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It is to do nothing that the elect exist. Action is limited and relative. Unlimited and absolute is the vision of him who sits at ease and watches, who walks in loneliness and dreams.
No one doubts—certainly not I— From the beginning of time, the sorcerer, the interpreter of dreams, the fortune-teller, the charlatan, the quack, the wild medicine-man, the educated physician, the mesmerist, and the hypnotist have made use of the client's imagination to help them in their work. They have all recognized the potency and availability of that force. Physicians cure many patients with a bread pill; they know that where the disease is only a fancy, the patient's confidence in the doctor will make the bread pill effective.
Gradually the village murmur subsided, and we seemed to be embarked on the placid current of our dreams, floating from past to future as silently as one awakes to fresh morning or evening thoughts.
Why should we not meet, not always as dyspeptics, to tell our bad dreams, but sometimes as eupeptics, to congratulate each other on the ever glorious morning?
We may well be ashamed to tell what things we have read or heard in our day. I do not know why my news should be so trivial, — considering what one's dreams and expectations are, why the developments should be so paltry. The news we hear, for the most part, is not news to our genius. It is the stalest repetition.
Freedom is not an ideal, it is not even a protection, if it means nothing more than freedom to stagnate, to live without dreams, to have no greater aim than a second car and another television set.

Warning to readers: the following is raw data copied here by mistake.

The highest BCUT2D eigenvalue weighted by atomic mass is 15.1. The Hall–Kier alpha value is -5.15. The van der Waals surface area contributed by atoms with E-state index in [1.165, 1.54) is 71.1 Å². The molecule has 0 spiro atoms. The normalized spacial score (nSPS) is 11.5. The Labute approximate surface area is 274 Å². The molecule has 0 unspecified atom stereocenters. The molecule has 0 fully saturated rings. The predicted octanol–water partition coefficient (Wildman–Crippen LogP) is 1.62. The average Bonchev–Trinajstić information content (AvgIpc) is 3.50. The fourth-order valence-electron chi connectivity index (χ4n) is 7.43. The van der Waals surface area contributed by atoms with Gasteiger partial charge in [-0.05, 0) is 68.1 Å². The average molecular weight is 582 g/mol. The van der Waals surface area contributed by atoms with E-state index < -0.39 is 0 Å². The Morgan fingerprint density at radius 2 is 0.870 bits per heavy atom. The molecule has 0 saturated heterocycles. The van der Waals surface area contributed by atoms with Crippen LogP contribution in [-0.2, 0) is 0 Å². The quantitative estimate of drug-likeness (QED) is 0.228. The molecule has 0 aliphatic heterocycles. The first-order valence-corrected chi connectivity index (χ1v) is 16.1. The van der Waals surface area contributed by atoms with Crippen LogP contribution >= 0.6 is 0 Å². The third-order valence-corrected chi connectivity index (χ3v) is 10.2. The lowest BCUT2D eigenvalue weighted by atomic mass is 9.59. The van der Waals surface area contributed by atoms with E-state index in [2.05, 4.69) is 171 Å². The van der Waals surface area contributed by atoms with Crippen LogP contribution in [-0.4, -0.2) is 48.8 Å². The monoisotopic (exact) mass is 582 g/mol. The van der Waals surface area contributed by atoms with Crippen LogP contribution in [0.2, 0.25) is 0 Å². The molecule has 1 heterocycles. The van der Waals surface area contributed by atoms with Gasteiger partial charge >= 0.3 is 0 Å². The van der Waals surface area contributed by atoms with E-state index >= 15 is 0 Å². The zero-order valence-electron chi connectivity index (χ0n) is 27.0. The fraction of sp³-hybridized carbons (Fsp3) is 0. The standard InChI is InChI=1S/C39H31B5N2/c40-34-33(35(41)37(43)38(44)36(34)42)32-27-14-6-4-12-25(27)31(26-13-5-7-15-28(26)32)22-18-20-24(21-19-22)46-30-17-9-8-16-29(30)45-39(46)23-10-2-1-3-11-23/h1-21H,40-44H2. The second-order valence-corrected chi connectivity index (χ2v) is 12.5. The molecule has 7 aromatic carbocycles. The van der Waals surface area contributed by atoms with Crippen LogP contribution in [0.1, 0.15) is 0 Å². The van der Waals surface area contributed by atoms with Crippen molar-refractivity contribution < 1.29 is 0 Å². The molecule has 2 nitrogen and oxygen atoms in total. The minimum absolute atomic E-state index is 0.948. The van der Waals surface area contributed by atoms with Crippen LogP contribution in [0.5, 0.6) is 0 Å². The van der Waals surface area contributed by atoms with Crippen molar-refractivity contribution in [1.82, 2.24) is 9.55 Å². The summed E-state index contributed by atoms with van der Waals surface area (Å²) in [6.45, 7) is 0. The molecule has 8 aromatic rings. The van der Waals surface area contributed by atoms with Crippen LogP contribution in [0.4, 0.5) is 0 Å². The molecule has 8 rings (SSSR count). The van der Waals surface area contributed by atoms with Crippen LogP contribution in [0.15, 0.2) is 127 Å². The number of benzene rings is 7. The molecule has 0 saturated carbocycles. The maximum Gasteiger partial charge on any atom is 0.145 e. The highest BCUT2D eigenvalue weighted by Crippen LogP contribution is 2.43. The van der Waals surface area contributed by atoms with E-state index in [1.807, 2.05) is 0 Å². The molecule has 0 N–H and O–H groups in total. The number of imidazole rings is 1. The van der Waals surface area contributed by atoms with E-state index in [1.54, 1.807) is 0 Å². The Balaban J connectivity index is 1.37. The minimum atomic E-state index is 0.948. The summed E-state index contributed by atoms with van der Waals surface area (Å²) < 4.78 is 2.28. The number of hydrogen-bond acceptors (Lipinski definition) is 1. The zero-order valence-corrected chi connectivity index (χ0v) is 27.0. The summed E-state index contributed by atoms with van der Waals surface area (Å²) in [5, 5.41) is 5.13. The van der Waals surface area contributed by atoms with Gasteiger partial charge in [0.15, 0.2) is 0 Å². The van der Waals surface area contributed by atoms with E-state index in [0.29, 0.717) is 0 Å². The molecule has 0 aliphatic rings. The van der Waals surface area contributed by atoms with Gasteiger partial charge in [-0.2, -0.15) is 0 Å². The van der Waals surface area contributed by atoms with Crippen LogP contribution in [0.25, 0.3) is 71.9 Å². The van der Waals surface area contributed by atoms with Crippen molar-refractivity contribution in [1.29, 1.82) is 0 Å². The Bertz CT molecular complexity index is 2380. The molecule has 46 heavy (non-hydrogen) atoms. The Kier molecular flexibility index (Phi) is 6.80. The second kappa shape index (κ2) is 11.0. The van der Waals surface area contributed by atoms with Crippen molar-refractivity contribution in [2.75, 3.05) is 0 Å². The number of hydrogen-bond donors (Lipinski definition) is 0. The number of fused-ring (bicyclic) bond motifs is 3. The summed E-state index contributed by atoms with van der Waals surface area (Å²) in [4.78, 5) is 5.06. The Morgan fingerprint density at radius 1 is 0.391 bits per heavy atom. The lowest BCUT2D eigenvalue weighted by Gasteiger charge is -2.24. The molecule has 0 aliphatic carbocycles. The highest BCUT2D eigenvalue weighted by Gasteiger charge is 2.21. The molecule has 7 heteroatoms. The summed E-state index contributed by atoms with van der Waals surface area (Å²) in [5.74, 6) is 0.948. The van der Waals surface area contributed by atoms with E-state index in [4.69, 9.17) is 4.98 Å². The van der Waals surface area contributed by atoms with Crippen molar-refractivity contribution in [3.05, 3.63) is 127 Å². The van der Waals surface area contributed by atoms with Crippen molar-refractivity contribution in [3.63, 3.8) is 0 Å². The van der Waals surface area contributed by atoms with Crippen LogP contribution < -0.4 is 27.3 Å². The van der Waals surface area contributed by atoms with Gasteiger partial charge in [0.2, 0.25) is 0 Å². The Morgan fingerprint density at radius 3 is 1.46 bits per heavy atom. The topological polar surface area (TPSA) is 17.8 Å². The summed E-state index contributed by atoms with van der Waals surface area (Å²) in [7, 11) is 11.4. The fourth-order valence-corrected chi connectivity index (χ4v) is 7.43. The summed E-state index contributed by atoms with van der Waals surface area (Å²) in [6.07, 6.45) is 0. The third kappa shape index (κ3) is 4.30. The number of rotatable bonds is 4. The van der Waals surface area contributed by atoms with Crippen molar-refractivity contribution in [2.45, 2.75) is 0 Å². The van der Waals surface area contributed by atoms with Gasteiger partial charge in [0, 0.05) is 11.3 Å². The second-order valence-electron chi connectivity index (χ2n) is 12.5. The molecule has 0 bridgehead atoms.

The number of one's possible fantasies is inversely proportional to the amount of one's liquid assets. For him who has everything dreams are no longer possible.
No healthy man, in his secret heart, is content with his destiny. He is tortured by dreams and images as a child is tortured by the thought of a state of existence in which it would live in a candy store and have two stomachs.
Calvin: Somewhere in Communist Russia I'll bet there's a little boy who has never known anything but censorship and oppression. But maybe he's heard of America, and he dreams of living in this land of freedom and opportunity! Someday, I'd like to meet that little boy...and tell him the awful TRUTH ABOUT THIS PLACE!! Calvin's Dad: Calvin, be quiet and eat the stupid lima beans. p70
The dreams of golden glory in the future will not come true unless, high of heart and strong of hand, by our own mighty deeds we make them come true.
Personally, I do not believe that our civilization will fall. I think that on the whole we have grown better and not worse. I think that on the whole the future holds more for us than even the great past has held. But, assuredly, the dreams of golden glory in the future will not come true unless, high of heart and strong of hand, by our own mighty deeds we make them come true. We can not afford to develop any one set of qualities, any one set of activities, at the cost of seeing others, equally necessary, atrophied. Neither the military efficiency of the Mongol, the extraordinary business ability of the Phoenician, nor the subtle and polished intellect of the Greek availed to avert destruction.
Alice! a childish story take, And with a gentle hand Lay it where Childhood's dreams are twined In Memory's mystic band, Like pilgrim's withered wreath of flowers Plucked in a far-off land.
It would be very curious to record by means of photographs, not the stage of the picture, but its metamorphoses. Perhaps one would perceive the path taken by the mind in order to put its dreams into a concrete form. But what is really very curious is to observe that fundamentally the picture does not change, that despite appearances the initial vision remains almost intact.
How can you expect a beholder to experience my picture as I experienced it? A picture comes to me a long time beforehand; who knows how long a time beforehand, I sensed, saw, and painted it and yet the next day even I do not understand what I have done. How can anyone penetrate my dreams, my instincts, my desires, my thought, which have taken a long time to fashion themselves and come to the surface, above all to grasp what I put there, perhaps involuntary?